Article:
Emile's comment the other day made me realize that biscuits and gravy could easily be misinterpreted as some outlandish concoction, especially if you translate the American biscuit for an English one and gravy for eh...gravy. It's not a biscuit and it's not gravy, at least not how you know it overseas. Trust me.
Here in America it's a regular item for breakfast, both at home and in restaurants, but I understand the confusion. Notes from a travel journal I kept on a trip to Memphis in the mid-nineties (yes, that was last century!) reads: "This morning we're eating breakfast at a large family restaurant. It's possible to order off the menu but most guests are gathered around the breakfast buffet, loading up their plates with the most bizarre combinations. The pancakes here are as thick as roof tiles and some of the items on the buffet line would do well to appear for dinner, but surely not for breakfast? Fried rice, shredded potatoes? And the most bizarre thing of all, regardless of what's on their plate, each guest is sure to ladle spoonfuls of some off-white, lumpy sauce on top."
Well, that off-white, lumpy sauce back then was gravy. I did not know it then and when I finally moved to the United States and figured it out, I avoided the stuff like the plague. It looked lumpy and pasty and I was convinced it would taste like wallpaper paste. I tried my hand at biscuits once but they emerged from the oven like hockey pucks so that was that. I shelved the whole "biscuits and gravy" thing away as one of those American things I'd never understand, like root beer and corn dogs.
Fast forward to last Spring. Talking about food one day with my friend Luke from West Virginia, he mentioned that his were the best biscuits and gravy. I was sceptical but was willing to give it a try. What can I say? The man was right. The biscuits were buttery, tender and flaky and the sausage gravy warm, spicy and comforting. To this day, I cannot make them as fluffy and buttery as he does but they'll do.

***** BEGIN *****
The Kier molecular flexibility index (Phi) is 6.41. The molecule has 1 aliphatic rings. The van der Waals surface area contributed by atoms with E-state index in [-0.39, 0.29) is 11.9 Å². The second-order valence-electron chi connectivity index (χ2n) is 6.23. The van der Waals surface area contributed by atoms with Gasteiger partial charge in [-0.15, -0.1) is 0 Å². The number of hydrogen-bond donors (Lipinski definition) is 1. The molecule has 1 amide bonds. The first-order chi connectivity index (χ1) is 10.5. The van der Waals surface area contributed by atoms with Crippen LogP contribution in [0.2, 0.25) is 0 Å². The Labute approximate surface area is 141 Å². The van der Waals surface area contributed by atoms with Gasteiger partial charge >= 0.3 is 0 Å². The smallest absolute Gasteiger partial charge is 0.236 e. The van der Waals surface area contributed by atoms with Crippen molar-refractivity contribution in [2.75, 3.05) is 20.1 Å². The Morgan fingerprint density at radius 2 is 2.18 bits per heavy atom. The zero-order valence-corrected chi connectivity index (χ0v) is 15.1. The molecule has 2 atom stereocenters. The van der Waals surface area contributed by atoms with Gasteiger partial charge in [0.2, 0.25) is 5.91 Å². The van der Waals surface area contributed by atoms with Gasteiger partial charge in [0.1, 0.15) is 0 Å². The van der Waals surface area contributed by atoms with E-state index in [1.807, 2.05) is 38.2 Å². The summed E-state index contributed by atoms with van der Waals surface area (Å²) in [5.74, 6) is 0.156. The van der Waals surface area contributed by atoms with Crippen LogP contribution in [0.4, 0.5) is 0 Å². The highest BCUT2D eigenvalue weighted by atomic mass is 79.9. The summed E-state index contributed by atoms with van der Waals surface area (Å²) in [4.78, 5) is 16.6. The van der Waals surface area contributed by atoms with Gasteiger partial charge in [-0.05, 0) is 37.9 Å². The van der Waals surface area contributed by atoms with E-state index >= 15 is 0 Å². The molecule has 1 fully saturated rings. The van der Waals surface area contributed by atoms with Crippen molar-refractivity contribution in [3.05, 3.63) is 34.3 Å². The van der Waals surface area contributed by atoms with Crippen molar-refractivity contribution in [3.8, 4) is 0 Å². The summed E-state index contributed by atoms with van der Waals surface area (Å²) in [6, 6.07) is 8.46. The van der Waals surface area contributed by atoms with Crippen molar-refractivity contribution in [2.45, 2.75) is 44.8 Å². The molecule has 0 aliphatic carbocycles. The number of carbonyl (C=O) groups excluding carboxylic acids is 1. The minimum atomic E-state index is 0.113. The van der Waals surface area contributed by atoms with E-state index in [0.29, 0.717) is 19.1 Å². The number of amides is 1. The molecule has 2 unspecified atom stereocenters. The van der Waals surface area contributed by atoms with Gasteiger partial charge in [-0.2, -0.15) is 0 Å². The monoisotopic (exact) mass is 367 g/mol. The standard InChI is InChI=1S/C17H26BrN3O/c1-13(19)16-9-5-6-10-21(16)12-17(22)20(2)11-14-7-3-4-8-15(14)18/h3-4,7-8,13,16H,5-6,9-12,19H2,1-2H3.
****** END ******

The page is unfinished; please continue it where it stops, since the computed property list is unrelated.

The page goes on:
The key is, for the biscuits, to not overwork the dough: the less you handle it, the better. Easy to say, harder to do for a breadbaking fool like me, but I manage to restrain myself and just pat the whole thing together. As for the gravy.....get good quality sausage and make sure you cook the gravy long enough to get rid of the flour taste.
Biscuits and gravy
For the biscuits
1 cup of all purpose flour
1 tablespoon of baking powder
1/2 teaspoon salt
3 tablespoons of cold butter
1/4 cup buttermilk
1 tablespoon of sour cream
1 tablespoon melted butter
Mix the first three ingredients, cut in the cold butter and stir in the buttermilk and the sour cream. Carefully fold the dough several times until it comes together (four or five folds will do) and pat into a rectangle on a lightly floured countertop. Take a glass or a cup that has the circumference for the biscuits you want (average of 3 inches will do just fine) and cut rounds out of the dough. In the meantime, heat the oven to 400F. Melt the two tablespoons of butter in the oven dish. Take each biscuit and carefully place it face down into the butter, then flip it over so that the butter-covered side is up. Continue until the dish is full but not crowded. Bake the biscuits golden-brown in about 12-15 minutes.
For the gravy
8 oz of mild pork sausage
8 oz of spicy pork sausage
2 tablespoons of flour
1/2 cup of milk
Fry both sausage meats in a skillet until it's crumbly and cooked. Sprinkle the flour over the meat, stir several times, then slowly stir in the milk. Keep stirring, making sure you get all the crunchy bits off the bottom of the pan until the sauce thickens. Taste and adjust the flavor if needed.